Poolside is a more common hotel event venue, but Nick takes its alfresco events in unusual directions. A dance party might include a mass 400-person sliming along with dancing, poolside shows and SpongeBob-themed games. All parties are custom, notes food and beverage director Robert Baldwin, and might include buffet stations with carved alligator, tenderloin or tuna or even a luau-style whole roasted pig with poi.

The Art of the Meal


It’s common at wine-pairing dinners for an expert to precede each course talking about the juice being poured—the vineyard, the soil, the grape varieties within. At the Grand Bohemian Hotel Orlando, an art gallery manager may take the floor instead—enlightening guests about the artists, the mediums, the inspirations. Choose a Palettes to Plates theme, and your entire event will revolve around select pieces of art.

The Grand Bohemian is filled with art, both in the first-floor gallery and throughout the property. Hosts who choose a Palettes to Plates meal can pre-select three pieces to feature, with the help of gallery manager Debby Roberts. Then the fun begins.

As guests enter the venue, they’ll see the featured works of art displayed on easels. Roberts might be on hand to greet guests; a featured artist could be in attendance, too, budget allowing, perhaps demonstrating technique. Servers might be offering themed “artinis,” such as a Klimt Kiss, if a piece by artist Gustav Klimt is featured. The cocktail might be made with Russian Standard, St. Germain, simple syrup, muddled cucumber, lime and mint.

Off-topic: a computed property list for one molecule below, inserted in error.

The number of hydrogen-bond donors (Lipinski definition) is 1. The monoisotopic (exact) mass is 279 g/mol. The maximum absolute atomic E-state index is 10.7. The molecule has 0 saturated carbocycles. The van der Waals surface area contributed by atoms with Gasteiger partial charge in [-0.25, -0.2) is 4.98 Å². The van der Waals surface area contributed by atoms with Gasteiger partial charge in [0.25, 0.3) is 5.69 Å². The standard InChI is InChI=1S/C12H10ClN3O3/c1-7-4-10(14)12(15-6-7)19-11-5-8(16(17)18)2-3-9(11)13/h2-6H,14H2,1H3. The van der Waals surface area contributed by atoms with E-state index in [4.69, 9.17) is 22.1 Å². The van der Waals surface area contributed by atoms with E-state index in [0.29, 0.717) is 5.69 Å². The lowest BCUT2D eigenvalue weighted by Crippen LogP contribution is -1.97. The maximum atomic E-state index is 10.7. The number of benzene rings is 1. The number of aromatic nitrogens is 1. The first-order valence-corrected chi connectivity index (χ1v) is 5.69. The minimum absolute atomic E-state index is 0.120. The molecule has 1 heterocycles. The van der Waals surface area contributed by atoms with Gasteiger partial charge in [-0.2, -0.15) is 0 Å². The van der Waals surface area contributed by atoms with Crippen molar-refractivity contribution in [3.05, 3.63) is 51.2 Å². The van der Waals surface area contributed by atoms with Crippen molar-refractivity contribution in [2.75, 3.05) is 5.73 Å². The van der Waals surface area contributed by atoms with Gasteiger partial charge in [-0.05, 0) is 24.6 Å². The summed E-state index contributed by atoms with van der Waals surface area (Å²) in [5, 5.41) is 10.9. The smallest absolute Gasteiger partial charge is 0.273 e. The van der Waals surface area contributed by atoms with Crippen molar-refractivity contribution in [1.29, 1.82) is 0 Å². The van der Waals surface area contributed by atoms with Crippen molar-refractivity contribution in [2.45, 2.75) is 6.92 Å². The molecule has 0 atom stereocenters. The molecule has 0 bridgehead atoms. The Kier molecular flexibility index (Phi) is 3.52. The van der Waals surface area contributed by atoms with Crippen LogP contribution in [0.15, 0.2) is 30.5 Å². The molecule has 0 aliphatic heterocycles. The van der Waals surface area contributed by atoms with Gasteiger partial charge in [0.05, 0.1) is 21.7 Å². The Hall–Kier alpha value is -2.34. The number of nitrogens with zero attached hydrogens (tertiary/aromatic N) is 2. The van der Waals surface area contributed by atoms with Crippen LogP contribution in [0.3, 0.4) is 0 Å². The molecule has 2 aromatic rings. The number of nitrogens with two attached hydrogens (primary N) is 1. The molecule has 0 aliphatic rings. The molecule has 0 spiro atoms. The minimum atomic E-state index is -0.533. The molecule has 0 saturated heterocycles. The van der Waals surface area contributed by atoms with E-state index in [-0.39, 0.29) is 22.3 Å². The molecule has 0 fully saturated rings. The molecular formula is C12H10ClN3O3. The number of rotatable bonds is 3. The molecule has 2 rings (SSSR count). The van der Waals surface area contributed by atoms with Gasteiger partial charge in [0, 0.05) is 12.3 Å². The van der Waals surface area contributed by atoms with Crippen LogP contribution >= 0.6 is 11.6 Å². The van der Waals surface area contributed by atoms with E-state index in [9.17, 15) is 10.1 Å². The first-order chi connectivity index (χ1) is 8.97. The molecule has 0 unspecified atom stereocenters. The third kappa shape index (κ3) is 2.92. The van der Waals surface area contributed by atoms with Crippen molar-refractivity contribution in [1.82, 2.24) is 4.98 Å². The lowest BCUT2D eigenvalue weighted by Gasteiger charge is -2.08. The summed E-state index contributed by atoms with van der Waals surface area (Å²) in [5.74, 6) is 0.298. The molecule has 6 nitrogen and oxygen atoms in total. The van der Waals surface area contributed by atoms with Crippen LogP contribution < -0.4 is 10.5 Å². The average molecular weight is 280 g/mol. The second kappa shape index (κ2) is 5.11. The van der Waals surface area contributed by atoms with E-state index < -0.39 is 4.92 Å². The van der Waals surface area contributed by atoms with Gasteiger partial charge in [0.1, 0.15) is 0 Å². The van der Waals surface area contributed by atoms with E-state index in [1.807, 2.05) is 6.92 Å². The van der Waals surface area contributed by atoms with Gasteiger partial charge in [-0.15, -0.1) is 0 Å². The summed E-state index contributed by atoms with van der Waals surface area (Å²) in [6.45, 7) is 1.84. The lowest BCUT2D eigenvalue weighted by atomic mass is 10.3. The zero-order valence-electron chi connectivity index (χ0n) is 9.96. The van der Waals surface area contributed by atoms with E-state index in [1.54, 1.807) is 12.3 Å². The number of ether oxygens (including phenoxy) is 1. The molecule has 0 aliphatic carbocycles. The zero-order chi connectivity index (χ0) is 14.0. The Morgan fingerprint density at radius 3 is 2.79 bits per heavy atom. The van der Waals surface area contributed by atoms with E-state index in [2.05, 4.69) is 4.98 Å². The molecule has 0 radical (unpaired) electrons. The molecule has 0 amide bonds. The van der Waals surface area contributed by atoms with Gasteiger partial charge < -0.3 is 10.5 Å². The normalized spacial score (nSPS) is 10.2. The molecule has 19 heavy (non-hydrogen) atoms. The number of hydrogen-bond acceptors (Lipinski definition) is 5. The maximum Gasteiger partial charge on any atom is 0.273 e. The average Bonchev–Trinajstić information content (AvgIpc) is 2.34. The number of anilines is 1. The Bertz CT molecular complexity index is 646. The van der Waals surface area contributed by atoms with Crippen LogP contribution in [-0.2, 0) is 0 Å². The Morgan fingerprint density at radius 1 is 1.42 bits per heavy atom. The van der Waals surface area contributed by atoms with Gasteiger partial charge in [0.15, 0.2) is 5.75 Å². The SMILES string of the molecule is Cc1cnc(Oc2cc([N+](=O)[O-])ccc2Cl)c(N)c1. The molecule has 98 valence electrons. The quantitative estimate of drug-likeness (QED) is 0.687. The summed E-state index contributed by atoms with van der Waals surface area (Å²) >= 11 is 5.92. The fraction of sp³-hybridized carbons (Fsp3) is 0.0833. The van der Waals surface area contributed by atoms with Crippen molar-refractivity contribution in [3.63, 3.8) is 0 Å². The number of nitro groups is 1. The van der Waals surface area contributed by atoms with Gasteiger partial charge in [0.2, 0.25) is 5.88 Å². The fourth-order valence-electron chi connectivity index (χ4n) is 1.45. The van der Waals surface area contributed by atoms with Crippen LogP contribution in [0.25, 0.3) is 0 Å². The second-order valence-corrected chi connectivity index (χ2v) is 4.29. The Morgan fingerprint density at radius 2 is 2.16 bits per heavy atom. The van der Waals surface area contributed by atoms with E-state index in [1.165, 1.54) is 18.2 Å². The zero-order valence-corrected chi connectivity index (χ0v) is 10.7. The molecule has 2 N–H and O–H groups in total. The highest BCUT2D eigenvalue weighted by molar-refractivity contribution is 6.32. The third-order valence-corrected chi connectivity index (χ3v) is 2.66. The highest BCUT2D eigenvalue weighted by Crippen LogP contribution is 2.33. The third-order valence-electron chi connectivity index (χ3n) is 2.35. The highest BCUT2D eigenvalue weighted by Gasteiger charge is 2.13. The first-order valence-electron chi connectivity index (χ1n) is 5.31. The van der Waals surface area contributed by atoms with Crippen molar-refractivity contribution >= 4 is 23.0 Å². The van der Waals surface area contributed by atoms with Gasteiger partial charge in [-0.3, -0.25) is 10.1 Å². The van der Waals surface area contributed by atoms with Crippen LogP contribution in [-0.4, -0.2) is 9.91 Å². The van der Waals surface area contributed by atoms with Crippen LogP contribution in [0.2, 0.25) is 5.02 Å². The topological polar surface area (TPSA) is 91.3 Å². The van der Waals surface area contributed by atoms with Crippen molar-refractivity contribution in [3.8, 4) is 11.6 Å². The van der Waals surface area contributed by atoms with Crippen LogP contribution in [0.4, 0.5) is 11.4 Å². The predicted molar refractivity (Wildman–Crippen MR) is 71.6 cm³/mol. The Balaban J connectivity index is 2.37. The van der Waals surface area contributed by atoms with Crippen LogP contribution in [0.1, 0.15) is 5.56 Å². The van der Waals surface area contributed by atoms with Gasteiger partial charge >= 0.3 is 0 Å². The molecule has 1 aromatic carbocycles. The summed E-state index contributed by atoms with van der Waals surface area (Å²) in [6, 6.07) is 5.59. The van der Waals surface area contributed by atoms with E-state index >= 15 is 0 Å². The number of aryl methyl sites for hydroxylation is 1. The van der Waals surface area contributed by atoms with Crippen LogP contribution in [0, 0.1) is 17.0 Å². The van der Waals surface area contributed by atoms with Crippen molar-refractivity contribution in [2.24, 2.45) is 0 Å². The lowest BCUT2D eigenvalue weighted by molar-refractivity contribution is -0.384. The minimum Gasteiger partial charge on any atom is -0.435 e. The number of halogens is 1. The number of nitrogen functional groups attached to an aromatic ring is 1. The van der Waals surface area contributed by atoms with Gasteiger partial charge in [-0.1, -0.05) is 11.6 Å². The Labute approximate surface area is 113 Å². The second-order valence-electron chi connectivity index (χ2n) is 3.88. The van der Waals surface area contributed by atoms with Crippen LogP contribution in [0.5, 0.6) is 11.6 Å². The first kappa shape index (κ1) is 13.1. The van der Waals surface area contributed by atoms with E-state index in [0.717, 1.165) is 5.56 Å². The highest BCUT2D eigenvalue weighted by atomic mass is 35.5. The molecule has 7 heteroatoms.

Once guests are seated, Roberts might give an introduction. She’ll then talk in detail about what makes each artist, and his or her creations, special.

Grand_Bo_CrabCake2The meal will be themed to the art. At a recent dinner, for instance, guests learned about Thomas Arvid’s wine-focused paintings, then about Tom Sadler, whose namesake crab cakes recall the waterscapes, wetland and oceans he skillfully creates on canvas. For dessert, guests ate Peter Kiel’s lingonberry cheesecake. The contemporary painter is from Berlin, where lingonberries are popular.

As a take-home gift, the hotel suggests having local chocolatier Maralyn Berdan of Sweet Maralyn’s Chocolates create an edible replica of a painting. She prints a likeness on rice paper, dusts the “frame” with 24-karat gold dust, and packages it attractively in a cellophane bag tied with ribbon.